- CPC is a great metric to be aware of. Those with higher values are typically more valuable to target and could have better revenue-generating potential for you.
4. Find Specific LSI keywords
Up till this point, the main keyword research tips discussed and the focus of your keyword research has been to find keywords that the entire blog post will focus around.
However, that is only half the battle.
To eventually rank this article, it is useful to sprinkle your blog post with other related keywords.
These are known as LSI keywords, short for Latent Semantic Indexing.
In human terms, it simply means keywords that search engines think closely correlate with the target keyword.
I recommend sourcing 15-20 of these before beginning to write your article, as they play a crucial role in how you structure your post and how well you weave them into the copy.
How to Find LSI keywords
Finding LSI keywords is quite straightforward. It involves using all the same tools already discussed in this guide.
Remember earlier when we used this to help generate ideas?
It’s a simple and useful way to find which words Google thinks most closely relate to your chosen focus keyword.
Say, for example, you settled on targeting the keyword “vegan bodybuilding diet”. Here’s what Google suggests …
If you include most of those words boxed in red, you will be giving Google content that they believe is most widely related to “vegan bodybuilding diet”.
Based solely on this data, you may want to add some extra sections to your content that you hadn’t even thought of before.
In this case, you’d consider including a downloadable PDF, as well as a diet for men and another for women.
Google Related Searches
Now go ahead and search for your initial keyword, and scroll to the bottom of the page for the “Related searches”.
These are an absolute goldmine of LSI keyword ideas. And once again, are based solely on searches related to your target keyword.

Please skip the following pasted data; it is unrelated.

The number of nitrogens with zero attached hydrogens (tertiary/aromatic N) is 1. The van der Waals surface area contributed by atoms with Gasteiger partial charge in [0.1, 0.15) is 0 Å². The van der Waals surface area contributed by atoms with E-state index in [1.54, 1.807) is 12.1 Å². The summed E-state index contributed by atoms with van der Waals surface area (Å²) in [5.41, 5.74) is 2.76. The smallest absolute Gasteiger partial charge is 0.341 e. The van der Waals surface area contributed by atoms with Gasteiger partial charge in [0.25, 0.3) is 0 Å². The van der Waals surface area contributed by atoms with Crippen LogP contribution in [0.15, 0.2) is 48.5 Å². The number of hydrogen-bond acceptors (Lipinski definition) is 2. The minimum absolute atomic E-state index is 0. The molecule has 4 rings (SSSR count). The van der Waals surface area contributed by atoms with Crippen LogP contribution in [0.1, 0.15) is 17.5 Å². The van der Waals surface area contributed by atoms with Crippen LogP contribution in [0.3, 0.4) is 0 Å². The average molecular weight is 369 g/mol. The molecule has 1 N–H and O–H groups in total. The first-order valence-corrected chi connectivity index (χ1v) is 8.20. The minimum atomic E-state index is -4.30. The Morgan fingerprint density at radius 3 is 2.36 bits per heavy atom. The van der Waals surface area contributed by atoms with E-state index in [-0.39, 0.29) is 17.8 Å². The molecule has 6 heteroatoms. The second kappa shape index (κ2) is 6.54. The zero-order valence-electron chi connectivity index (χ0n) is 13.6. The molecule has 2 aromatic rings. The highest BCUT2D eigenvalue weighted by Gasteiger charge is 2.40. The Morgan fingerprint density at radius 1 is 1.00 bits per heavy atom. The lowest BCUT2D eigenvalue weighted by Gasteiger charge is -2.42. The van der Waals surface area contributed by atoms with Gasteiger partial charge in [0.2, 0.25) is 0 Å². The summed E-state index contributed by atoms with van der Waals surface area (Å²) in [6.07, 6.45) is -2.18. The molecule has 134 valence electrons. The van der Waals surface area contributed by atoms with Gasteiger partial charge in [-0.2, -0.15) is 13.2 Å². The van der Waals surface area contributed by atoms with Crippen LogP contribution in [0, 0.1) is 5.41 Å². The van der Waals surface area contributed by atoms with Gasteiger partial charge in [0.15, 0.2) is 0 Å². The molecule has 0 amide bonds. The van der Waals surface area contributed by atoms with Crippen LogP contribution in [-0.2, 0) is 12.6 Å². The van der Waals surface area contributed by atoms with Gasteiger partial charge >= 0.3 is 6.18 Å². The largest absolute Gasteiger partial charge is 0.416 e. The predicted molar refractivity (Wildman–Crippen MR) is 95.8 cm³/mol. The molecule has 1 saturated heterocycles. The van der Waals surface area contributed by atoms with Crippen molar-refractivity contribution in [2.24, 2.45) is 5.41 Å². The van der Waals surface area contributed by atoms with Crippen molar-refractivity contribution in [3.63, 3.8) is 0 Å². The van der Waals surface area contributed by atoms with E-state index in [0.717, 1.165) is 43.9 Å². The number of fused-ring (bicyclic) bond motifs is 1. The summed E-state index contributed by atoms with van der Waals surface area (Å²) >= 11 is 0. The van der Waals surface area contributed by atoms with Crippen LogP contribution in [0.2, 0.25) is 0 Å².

These are often extremely niche. For example, let’s take a look at the search volume for “3000 calorie vegan bodybuilding meal plan”:
With just 0-10 searches per month, it’s clearly not worth writing an entire post dedicated to this one keyword.
However, it would work well as an additional small section inside of a much larger post.
When including these relevant keywords in your content, you don’t necessarily have to include them exactly as they are shown here.
Many of them, like “vegan bodybuilding diet female” don’t make grammatical sense, and may come across as keyword-stuffed if pasted in as it appears.
A variation such as “female vegan bodybuilding diet”, or even “vegan bodybuilding diet for women” will be just as effective.
Finally, I recommend heading back to your chosen keyword tool, be it the Google Keyword Planner, Ahrefs, or even another one, and searching for your chosen keyword phrase.
Then scroll down and pick out a handful of keyword suggestions that you think will work well in your content.
There are more steps you can take beyond this, but honestly, using these simple 3 steps will drum up a wide enough pool of LSI keywords.
I recommend aiming for around 15 to 20.
When it comes to using them, simply sprinkle them sporadically throughout your post, only once or twice each.
Also, try to use them in the h2 and h3 headings of your post, as well as in the alt attributes when naming your images.
5. Identify Search Intent
By this part of the keyword research process, you should have identified:
- Which target keyword you will be focusing on
- Which LSI keywords you can use to supplement the article
But before you begin writing your post, I want to briefly touch on a crucial step.
Identifying search intent.
This is the process of understanding exactly what a reader is looking for when searching for your target keyword.
This is a huge part of your search engine optimization strategy.
Let’s take the example of “vegan bodybuilding diet”. What do people want to see when they search for this in Google?
You might imagine they will be looking for meal plans; or maybe inspiration; or perhaps the downsides of this diet. Let’s see what Google has to say …
What do we see?
Google is prioritizing articles that focus around the angle of “meal plans”. Meaning, when people search this keyword they want to be given meal plans to follow.
They don’t want to read:
- 10 Benefits of a Vegan bodybuilding diet
- Is a vegan bodybuilding diet right for me?
- The risks of following a vegan bodybuilding diet
Instead, after analyzing millions of searches over more than 2 decades, Google is showing people content that is oriented mostly around meal plans.
So when writing your content, be sure to go down a similar path.
Yes, your content needs to be 100% unique, but it also needs to be laid out in a format that Google is more inclined to rank.